(Via the Woodpile Report)
We’re on #10 and working hard on #11. #12 is already underway as well.
One reason I love the Woodpile Report is that it gives me all sorts of new blogs I want to read. The thing I hate about the Woodpile Report is that it gives me all sorts of new blogs I want to read. #FirstWorldProblems, right?
I was raised to respect and more importantly trust the police. Fed a steady diet of Dragnet, The FBI, Adam Twelve and Hawaii Five-O, the cops were heroes, The occasional dirty cop was an aberration of the worst sort and was quickly dealt with. Yeah, 60s and 70s TV. The media probably lied then, too.
Unfortunately, I’ve seen too much, heard to much and experienced too damn much to have much respect for or trust in law enforcement these days. Daughter went through two-ish years in a major metro in our state where she was constantly pulled over while driving because her car was the same make and model as a local drug dealer. Making matters worse her license plate was one digit off the bad guy’s as well. Of course, my short, rotund, white daughter didn’t look much like a black man in his mid 20s, but that made no difference.
She suffered this in silence save for the first occurrence, dealing with it and the constant threat of “driving while mistaken for someone else” until it got out of hand right in front of her university. One of those “ruthless agents of the state” pulled her over. Out of her car, she stood her ground and refused to allow him to search it. (And yes, I’m damned proud of her for taking a stand.)
Then he ran the plate and found out the vehicle was registered to her mother. Mrs. Freeholder has a concealed carry permit. So now he believes he has probably cause to search for the gun he is convinced is there. Daughter demanded that he get his superior on scene forthwith, but wisely allowed him to search the car. The longer he looked the angrier he became, because he couldn’t find anything.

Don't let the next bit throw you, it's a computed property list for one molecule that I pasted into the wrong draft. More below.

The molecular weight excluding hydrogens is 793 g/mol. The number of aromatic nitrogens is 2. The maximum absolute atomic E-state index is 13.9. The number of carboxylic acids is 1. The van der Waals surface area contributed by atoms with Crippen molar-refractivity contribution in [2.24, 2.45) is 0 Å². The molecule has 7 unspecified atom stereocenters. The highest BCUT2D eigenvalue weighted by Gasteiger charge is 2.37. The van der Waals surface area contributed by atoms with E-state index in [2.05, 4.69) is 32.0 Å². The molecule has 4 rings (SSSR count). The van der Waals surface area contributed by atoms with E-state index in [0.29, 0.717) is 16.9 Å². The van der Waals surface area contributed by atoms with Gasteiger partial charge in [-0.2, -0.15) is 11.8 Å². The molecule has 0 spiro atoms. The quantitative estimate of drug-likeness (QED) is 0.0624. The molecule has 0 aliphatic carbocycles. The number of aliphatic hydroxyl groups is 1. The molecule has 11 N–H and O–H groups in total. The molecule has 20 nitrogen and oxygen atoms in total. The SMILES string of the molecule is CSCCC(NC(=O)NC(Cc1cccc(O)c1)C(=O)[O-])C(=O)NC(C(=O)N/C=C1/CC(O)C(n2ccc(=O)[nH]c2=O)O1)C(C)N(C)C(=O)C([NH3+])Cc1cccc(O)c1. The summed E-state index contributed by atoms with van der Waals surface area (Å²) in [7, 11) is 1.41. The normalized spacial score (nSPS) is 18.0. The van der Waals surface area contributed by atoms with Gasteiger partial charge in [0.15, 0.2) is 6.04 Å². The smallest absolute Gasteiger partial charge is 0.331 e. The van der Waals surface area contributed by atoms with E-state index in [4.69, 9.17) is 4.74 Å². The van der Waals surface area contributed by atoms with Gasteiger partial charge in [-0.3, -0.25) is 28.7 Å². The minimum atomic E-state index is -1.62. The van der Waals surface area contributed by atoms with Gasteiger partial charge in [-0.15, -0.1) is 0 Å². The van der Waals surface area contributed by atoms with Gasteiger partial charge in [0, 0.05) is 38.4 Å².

About the time he arrived, one of her business professors saw what was happening and went charging in to the rescue, and introduced himself as “Daughter’s attorney”, which at the moment due to his bar license and her good sense to accept the offer, he instantly became. It helped that the supervisor was, by her description, one of the “old cops” that I refer to as “peace officers”.
By the end of this entire sorry story, she had apologies from the agent of the state, the peace officer and the chief of police. Amazing what the threat of a lawsuit for “harassment under color of law” will do.
That weekend, she came home and told us what had happened. As quickly as possible we transferred the car to her ownership, got her insurance and a new tag. Problem solved.
Except that there is now an entire family who has seen the dark side of law enforcement Dr. Weiner refers to. And what is seen can not be unseen.
The sad thing is that 99% of every LEO I’ve ever interacted with has been a reasonably good person as far as I could tell. Courteous and as helpful as they could be, the front man or woman for “To serve and protect”. But that one bad apple has caused all of us to be on our guard every time we have an interaction with the cops, especially if we don’t start it. We never know when that 1-in-a-hundred will show up.
We now live in a time when we can’t trust most of our government or our media. Lying politicians, government agencies out of control and the obvious, blatant attempts to subvert the legal process for political gain ought to be enough for anyone to lose faith in the system. I pretty much have.
I can’t wait to see Part 2 of Dr. Weiner’s series.